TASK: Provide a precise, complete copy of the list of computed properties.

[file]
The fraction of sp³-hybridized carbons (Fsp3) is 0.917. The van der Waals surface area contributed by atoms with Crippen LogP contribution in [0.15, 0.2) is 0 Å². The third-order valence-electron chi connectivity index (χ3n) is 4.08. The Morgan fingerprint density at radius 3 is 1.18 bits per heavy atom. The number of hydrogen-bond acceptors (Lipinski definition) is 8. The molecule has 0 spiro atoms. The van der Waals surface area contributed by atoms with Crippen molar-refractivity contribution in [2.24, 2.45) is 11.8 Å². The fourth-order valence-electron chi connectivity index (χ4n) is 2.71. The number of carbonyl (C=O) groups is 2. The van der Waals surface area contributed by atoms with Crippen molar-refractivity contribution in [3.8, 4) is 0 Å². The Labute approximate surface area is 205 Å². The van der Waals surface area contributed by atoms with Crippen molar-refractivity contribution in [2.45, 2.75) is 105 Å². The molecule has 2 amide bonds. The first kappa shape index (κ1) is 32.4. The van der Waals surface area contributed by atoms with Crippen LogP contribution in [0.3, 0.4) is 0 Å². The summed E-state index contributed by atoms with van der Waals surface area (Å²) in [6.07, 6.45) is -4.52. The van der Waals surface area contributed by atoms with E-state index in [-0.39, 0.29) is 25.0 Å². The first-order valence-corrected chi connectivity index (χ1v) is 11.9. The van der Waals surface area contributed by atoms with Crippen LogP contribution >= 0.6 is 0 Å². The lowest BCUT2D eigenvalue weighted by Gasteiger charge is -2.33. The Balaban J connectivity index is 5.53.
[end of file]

The fraction of sp³-hybridized carbons (Fsp3) is 0.917. The van der Waals surface area contributed by atoms with Crippen LogP contribution in [0.15, 0.2) is 0 Å². The third-order valence-electron chi connectivity index (χ3n) is 4.08. The Morgan fingerprint density at radius 3 is 1.18 bits per heavy atom. The number of hydrogen-bond acceptors (Lipinski definition) is 8. The molecule has 0 spiro atoms. The van der Waals surface area contributed by atoms with Crippen molar-refractivity contribution in [2.24, 2.45) is 11.8 Å². The fourth-order valence-electron chi connectivity index (χ4n) is 2.71. The number of carbonyl (C=O) groups is 2. The van der Waals surface area contributed by atoms with Crippen molar-refractivity contribution in [3.8, 4) is 0 Å². The Labute approximate surface area is 205 Å². The van der Waals surface area contributed by atoms with Crippen molar-refractivity contribution in [2.45, 2.75) is 105 Å². The molecule has 2 amide bonds. The first kappa shape index (κ1) is 32.4. The van der Waals surface area contributed by atoms with Crippen LogP contribution in [0.3, 0.4) is 0 Å². The summed E-state index contributed by atoms with van der Waals surface area (Å²) in [6.07, 6.45) is -4.52. The van der Waals surface area contributed by atoms with E-state index in [-0.39, 0.29) is 25.0 Å². The first-order valence-corrected chi connectivity index (χ1v) is 11.9. The van der Waals surface area contributed by atoms with Crippen LogP contribution >= 0.6 is 0 Å². The lowest BCUT2D eigenvalue weighted by Gasteiger charge is -2.33. The Balaban J connectivity index is 5.53.